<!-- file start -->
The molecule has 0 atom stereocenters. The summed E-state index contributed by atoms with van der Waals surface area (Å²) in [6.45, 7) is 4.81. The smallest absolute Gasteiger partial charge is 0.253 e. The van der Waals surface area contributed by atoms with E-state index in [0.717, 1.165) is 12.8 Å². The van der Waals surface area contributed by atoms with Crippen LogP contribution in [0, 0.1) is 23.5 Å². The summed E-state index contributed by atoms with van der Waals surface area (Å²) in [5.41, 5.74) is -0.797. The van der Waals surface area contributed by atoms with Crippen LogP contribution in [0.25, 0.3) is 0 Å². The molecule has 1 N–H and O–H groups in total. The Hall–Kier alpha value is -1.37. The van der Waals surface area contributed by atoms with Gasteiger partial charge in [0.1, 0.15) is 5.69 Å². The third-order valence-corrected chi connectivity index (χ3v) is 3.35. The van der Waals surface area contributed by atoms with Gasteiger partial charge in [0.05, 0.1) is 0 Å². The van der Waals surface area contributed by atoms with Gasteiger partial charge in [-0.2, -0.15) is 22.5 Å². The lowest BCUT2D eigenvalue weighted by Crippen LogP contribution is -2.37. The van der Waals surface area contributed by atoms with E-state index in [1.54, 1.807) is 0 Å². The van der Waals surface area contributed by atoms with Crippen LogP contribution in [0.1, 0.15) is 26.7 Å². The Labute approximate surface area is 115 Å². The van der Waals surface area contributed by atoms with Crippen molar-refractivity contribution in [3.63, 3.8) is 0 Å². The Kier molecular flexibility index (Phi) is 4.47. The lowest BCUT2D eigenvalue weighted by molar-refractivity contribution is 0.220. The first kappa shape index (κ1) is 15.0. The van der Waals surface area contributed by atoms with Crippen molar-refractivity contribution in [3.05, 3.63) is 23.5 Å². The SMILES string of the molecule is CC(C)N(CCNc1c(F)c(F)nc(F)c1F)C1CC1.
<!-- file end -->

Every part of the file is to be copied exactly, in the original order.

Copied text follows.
The molecule has 0 atom stereocenters. The summed E-state index contributed by atoms with van der Waals surface area (Å²) in [6.45, 7) is 4.81. The smallest absolute Gasteiger partial charge is 0.253 e. The van der Waals surface area contributed by atoms with E-state index in [0.717, 1.165) is 12.8 Å². The van der Waals surface area contributed by atoms with Crippen LogP contribution in [0, 0.1) is 23.5 Å². The summed E-state index contributed by atoms with van der Waals surface area (Å²) in [5.41, 5.74) is -0.797. The van der Waals surface area contributed by atoms with Crippen LogP contribution in [0.25, 0.3) is 0 Å². The molecule has 1 N–H and O–H groups in total. The Hall–Kier alpha value is -1.37. The van der Waals surface area contributed by atoms with Gasteiger partial charge in [0.1, 0.15) is 5.69 Å². The third-order valence-corrected chi connectivity index (χ3v) is 3.35. The van der Waals surface area contributed by atoms with Gasteiger partial charge in [0.05, 0.1) is 0 Å². The van der Waals surface area contributed by atoms with Gasteiger partial charge in [-0.2, -0.15) is 22.5 Å². The lowest BCUT2D eigenvalue weighted by Crippen LogP contribution is -2.37. The van der Waals surface area contributed by atoms with E-state index in [1.54, 1.807) is 0 Å². The van der Waals surface area contributed by atoms with Crippen LogP contribution in [0.1, 0.15) is 26.7 Å². The Labute approximate surface area is 115 Å². The van der Waals surface area contributed by atoms with Crippen molar-refractivity contribution in [3.63, 3.8) is 0 Å². The Kier molecular flexibility index (Phi) is 4.47. The lowest BCUT2D eigenvalue weighted by molar-refractivity contribution is 0.220. The first kappa shape index (κ1) is 15.0. The van der Waals surface area contributed by atoms with Crippen molar-refractivity contribution in [3.05, 3.63) is 23.5 Å². The SMILES string of the molecule is CC(C)N(CCNc1c(F)c(F)nc(F)c1F)C1CC1.